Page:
Juneteenth The Batman debate TCL 4-Series TV 12 big Prime Day deals Last-minute Father's Day gifts How to use IRS tools for child tax credit

New PowerPC chips put to work

Power Computing's latest systems are based on the recently unveiled 750 PowerPC processor, pointing the way toward a new generation of Macintosh computers.

Power Computing unveiled systems today with speedy new PowerPC processors, catapulting their performance past current Macintosh systems and pointing the way toward a new generation of Macintosh computers.

The company introduced new PowerTower Pro systems with 275-MHz or 250-MHz versions of the PowerPC 750 processor, also known by the code-name Arthur.

The new systems won't use the long-awaited CHRP (Common Hardware Reference Platform) technology, which increases overall system performance. At least not yet. CHRP-compliant hardware and Mac OS 8 are key technologies that will allow Mac clone vendors to enhance system performance and introduce innovative products more rapidly.

But in spite of the older design, Power Computing claims the processor is still capable of outperforming current PowerPC systems by 70 percent and will even outperform new 350-MHz PowerPC 604e systems in many tasks. The PowerPC 604e is currently the processor of choice in high-end systems used for applications such as graphics and video production.

The PowerTower Pro G3 275 and G3 250 will come with 64MB of memory, a high-performance 2GB hard drive, a 24X CD-ROM drive, and built-in Ethernet networking capability. Prices for the PowerTower Pro G3 250 will start at $3,695 and extend to $4,295 with added features. Prices for the G3 275 will start at $4,795 depending on configuration.

In the new systems, Power Computing is overcoming the limitations of the older design by incorporating a large "backside" (1MB) secondary cache that operates at the same speed as the processor. Cache is very high-speed memory that keeps the processor "fed" with data. Otherwise the processor would "starve" as it waited for data from the rest of the system, which is relatively slow.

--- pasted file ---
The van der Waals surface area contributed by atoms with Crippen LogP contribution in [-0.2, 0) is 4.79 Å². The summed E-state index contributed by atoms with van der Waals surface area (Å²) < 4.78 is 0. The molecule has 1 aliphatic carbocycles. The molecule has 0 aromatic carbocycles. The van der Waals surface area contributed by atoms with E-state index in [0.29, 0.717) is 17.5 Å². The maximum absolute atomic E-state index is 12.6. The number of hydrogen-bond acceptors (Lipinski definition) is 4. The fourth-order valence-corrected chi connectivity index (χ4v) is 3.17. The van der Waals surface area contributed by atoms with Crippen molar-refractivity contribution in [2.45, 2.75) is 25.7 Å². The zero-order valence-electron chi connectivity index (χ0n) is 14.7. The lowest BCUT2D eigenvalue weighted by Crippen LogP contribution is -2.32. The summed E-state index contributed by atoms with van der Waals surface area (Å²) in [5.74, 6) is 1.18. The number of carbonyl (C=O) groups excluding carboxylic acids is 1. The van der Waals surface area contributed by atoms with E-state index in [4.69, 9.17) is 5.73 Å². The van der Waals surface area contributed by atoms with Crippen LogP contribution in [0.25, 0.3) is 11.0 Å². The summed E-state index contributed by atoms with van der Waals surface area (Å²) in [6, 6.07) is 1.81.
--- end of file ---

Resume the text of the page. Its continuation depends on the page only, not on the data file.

But Power Computing does plan to eventually bring out CHRP systems, according to company documents. In its IPO filing, the company says "Unrestricted CHRP availability would allow the company to decrease its reliance on Apple for key components and no longer pay Apple royalties on hardware."

One of the critical enhancements for future CHRP systems is better overall performance based on fast "system bus" designs. A faster system bus means that not only processor performance is increased but also the performance of other components, such as memory.

Increasing this speed is important since speedy new PowerPC 750 processors have to slow down to talk to the older Macintosh system bus.

Also for Power Computing, which has outlined plans to make Wintel machines, CHRP would be a way to use identical industry-standard components in both Mac and Windows clones. The company would be more competitive in the Mac market because by reducing overall system cost it would be purchasing a larger volume of parts at a better price.

But by all appearances, Power Computing, which is known for pushing forward with technologies before Apple has officially endorsed them, is tired of waiting for all the components of CHRP to become available. A small ROM chip is still needed from Apple before the company can build CHRP systems and no firm dates on its release have been given.

Power Computing's frustration with Apple is showing in other areas as well. The company will begin shipping Mac OS 8 preinstalled on all systems starting next week, even without a definitive licensing agreement in place. The company will rely on a previous agreement for OS licensing, as outlined in the company's stock-offering documents filed with the Securities Exchange Commission, to ship OS 8. In doing so, the company may beat Apple, which expects to ship OS 8 preinstalled on systems by the end of August.

In related news, Power Computing is now selling 24-inch and 21-inch monitors based on Sony's Trinitron CRT technology. The new monitors will give the company an edge in selling to content producers who need large viewing areas for designing things such as Web pages. The 24-inch monitor will be priced at $3,495, while an equivalent Sony monitor is priced at more than $4,000. The 21-inch monitor will be priced at $1,395.